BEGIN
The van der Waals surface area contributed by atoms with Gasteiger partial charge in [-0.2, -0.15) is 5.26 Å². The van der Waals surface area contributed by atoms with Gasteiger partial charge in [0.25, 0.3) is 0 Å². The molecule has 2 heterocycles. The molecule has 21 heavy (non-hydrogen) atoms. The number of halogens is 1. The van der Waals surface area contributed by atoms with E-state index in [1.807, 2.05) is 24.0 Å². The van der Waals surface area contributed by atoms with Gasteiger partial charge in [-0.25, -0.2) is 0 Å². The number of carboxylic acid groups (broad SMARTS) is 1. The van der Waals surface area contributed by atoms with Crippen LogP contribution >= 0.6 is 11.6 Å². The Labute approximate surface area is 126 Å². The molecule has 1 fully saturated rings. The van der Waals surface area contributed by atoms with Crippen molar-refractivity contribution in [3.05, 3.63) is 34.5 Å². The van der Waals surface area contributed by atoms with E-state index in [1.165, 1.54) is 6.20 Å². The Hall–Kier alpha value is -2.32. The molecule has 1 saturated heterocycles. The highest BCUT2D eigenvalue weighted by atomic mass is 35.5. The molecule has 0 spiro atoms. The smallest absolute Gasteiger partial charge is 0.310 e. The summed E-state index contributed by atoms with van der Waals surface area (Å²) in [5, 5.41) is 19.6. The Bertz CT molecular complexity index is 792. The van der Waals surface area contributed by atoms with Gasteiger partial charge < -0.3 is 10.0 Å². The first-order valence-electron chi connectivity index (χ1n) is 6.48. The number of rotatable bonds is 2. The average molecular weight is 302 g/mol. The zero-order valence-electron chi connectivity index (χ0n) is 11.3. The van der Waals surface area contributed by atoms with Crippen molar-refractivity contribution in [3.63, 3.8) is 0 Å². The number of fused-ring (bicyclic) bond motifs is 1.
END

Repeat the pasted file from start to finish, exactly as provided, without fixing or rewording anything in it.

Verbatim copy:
The van der Waals surface area contributed by atoms with Gasteiger partial charge in [-0.2, -0.15) is 5.26 Å². The van der Waals surface area contributed by atoms with Gasteiger partial charge in [0.25, 0.3) is 0 Å². The molecule has 2 heterocycles. The molecule has 21 heavy (non-hydrogen) atoms. The number of halogens is 1. The van der Waals surface area contributed by atoms with E-state index in [1.807, 2.05) is 24.0 Å². The van der Waals surface area contributed by atoms with Gasteiger partial charge in [-0.25, -0.2) is 0 Å². The number of carboxylic acid groups (broad SMARTS) is 1. The van der Waals surface area contributed by atoms with Crippen LogP contribution >= 0.6 is 11.6 Å². The Labute approximate surface area is 126 Å². The molecule has 1 fully saturated rings. The van der Waals surface area contributed by atoms with Crippen molar-refractivity contribution in [3.05, 3.63) is 34.5 Å². The van der Waals surface area contributed by atoms with E-state index in [1.165, 1.54) is 6.20 Å². The Hall–Kier alpha value is -2.32. The molecule has 1 saturated heterocycles. The highest BCUT2D eigenvalue weighted by atomic mass is 35.5. The molecule has 0 spiro atoms. The smallest absolute Gasteiger partial charge is 0.310 e. The summed E-state index contributed by atoms with van der Waals surface area (Å²) in [5, 5.41) is 19.6. The Bertz CT molecular complexity index is 792. The van der Waals surface area contributed by atoms with Gasteiger partial charge < -0.3 is 10.0 Å². The first-order valence-electron chi connectivity index (χ1n) is 6.48. The number of rotatable bonds is 2. The average molecular weight is 302 g/mol. The zero-order valence-electron chi connectivity index (χ0n) is 11.3. The van der Waals surface area contributed by atoms with Crippen molar-refractivity contribution in [3.63, 3.8) is 0 Å². The number of fused-ring (bicyclic) bond motifs is 1.